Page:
2008.2.28 Event Calendar

Home > National >

print dictionary print

2008.2.28 Event Calendar

To March 2: “The Images of Joseon Palaces on Dry Plates.” Koreans are said to believe their palaces embody their country’s heart and soul. During the period of Japan’s colonial rule of Korea (1909-1945), the Japanese destroyed many of Korea’s palaces. The National Museum of Korea, however, has discovered previously unreleased dry plate images of the country’s palaces.
Through these images, people can see what the palaces looked like before, during and after their destruction. These photographs also provide valuable information used in restoring these palaces, as well as insight on Koreans’ lives at the time. Images include scenes from Gyeongbok Palace, Gwanghwamun, Yeongchumun and Heunghwamun during the Joseon Dynasty.
The museum is open from 9 a.m. to 6 p.m. Tuesday through Thursday, to 9 p.m. on Wednesday and Saturday and to 7 p.m. on Sunday and holidays. Closed Monday. Entrance is 1,000 won ($1.05) for children and 2,000 won for adults.
Ichon Station, line No. 4, exit 2
(02) 2077-9000, www.museum.go.kr

March 1 to May. 13: “The Renaissance of Han River, Seoul ― While Sailing on a Boat.” Seoul seems to have transformed in the blink of an eye, but one part of the city has remained constant: the Han River. This exhibition showcases artists’ interpretations of how the city has transformed around the Han.
Part 1 of the exhibit displays paintings, films, documentaries and other media that represent the changing values and political ideologies during the development of Seoul. Part 2 consists of images of the Han River reinterpreted through contemporary artists’ personal memories and feelings.
The museum opens at 10 a.m. Tuesdays through Sundays, closing at 8 p.m. on weekdays and 6 p.m. on weekends and holidays. Admission is 300 won to 700 won.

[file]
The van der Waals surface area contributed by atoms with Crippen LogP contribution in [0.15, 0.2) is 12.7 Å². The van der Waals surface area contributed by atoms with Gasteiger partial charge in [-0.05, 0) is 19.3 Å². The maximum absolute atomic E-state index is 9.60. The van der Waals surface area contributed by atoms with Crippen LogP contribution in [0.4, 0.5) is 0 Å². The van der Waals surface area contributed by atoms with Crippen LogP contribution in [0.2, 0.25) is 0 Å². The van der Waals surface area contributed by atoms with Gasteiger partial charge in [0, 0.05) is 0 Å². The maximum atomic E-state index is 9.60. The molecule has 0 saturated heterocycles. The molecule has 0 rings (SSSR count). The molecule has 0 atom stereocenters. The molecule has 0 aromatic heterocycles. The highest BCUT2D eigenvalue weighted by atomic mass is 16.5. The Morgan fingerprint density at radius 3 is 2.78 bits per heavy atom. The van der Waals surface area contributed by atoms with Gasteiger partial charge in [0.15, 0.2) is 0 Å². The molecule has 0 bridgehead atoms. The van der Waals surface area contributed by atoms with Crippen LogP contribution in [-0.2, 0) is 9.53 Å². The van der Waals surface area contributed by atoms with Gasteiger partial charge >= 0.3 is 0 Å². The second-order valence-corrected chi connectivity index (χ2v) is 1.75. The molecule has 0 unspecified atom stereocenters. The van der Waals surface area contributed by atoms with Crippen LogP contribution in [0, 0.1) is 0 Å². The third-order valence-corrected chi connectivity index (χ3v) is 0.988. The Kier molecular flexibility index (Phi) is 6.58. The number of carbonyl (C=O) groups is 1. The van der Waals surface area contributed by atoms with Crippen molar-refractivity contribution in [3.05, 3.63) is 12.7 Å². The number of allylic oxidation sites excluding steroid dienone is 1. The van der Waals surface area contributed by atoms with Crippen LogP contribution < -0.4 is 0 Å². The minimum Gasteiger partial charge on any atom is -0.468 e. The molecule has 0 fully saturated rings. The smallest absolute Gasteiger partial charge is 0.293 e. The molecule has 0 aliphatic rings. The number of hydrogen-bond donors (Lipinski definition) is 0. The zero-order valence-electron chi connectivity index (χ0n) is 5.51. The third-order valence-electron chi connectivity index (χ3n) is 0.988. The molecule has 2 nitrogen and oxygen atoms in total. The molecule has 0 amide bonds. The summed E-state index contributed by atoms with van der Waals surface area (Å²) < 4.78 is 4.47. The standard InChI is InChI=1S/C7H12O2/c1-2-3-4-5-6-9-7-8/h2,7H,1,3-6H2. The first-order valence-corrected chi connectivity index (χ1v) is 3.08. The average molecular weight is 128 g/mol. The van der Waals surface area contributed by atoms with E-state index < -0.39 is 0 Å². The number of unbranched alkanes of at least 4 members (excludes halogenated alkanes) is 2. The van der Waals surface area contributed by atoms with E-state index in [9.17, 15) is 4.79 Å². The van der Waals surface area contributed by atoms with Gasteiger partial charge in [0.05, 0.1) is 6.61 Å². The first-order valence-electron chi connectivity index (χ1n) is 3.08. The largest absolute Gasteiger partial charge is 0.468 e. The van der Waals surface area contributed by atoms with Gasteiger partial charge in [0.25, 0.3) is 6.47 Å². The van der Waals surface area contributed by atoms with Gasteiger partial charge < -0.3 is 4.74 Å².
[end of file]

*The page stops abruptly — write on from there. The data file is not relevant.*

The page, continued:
Sadang Station, line No. 2 or 4, exit 6
(02) 2124-8800, www.seoulmoa.org

March 7 to 8: “Sound Express: The Eighth LDP Dance Company Regular Performance.” The Laboratory Dance Project of Korea National University of Arts hosts a different kind of recital for its young, energetic dancers.
Choreographer and professor Mina Yoo acts as art director. Pieces will vary from Bach to the rhythms of world music. The performance will take on a theatrical air, as the dancers also have speaking roles.
Professor Yoo formed the company to showcase the talents of young KNUA dancers to other professional dance companies.
The group has been invited to Venice Biennale two times in a row for its outstanding technique and experimental choreography.
The show begins at 8 p.m. on Friday and 5 p.m. on Saturday. Tickets are 15,000 won or 20,000 won.
Nambu Bus Terminal Station, line No. 3, exit 5
(02) 520-8169, www.sac.or.kr

March 8 to May 5: “A Round of Applause for Julie.” Korean playwright Park Soo-jin presents her modern-day Korean interpretation of two beloved Shakespearean tragedies.
This play melds the stories of “Hamlet” and “Romeo and Juliet” to create intertwining love stories.
In the play, one couple openly displays their affection, while the other keeps their love a secret.
Kim Young-min and Jo Han-cheol are double-cast as Hamlet. Lee Jin-hee plays Ophelia and Kim Eun-ok plays Juliet. Jeon Weon-jo takes the role of Romeo.
The play is staged at 8 p.m. on weekdays and 3 and 6 p.m. on weekends. Tickets range from 15,000 won to 35,000 won.
Jongno 5-ga Station, line No. 1, exit 1
(02) 708-5001, www.interpark.co.kr

March 13 to 16: “Nefes: A Piece by Pina Bausch.” Renowned German-born modern choreographer Pina Bausch stages her impressions on the culture of Turkey.
Bausch created “Nefes,” which means breath in Turkish, after her three-week stay in Istanbul in 2002.
The choreographer’s own company, Tanztheater Wuppertal, is set against the black backdrop of a very simple set by Peter Pabst.
An image of Istanbul is projected on the stage. Dancers evoke scenes of the city, from the public baths to city traffic, gender roles and domestic life.
The show begins at 8 p.m. on Thursday and Friday and 4 p.m. on weekends. Tickets range from 40,000 won to 120,000 won.
Yeoksam Station, line No. 2, exit 7
(02) 2005-0114, www.lgart.com

March 6 to 16: “Hong Kyeong-min Live Concert.” Well-known singer Hong Kyeong-min sings his hits on a small Hongdae stage. This show will be quite unpredictable, as Hong has rehearsed 10 different sets with various guest singers in order to keep the audience on its toes.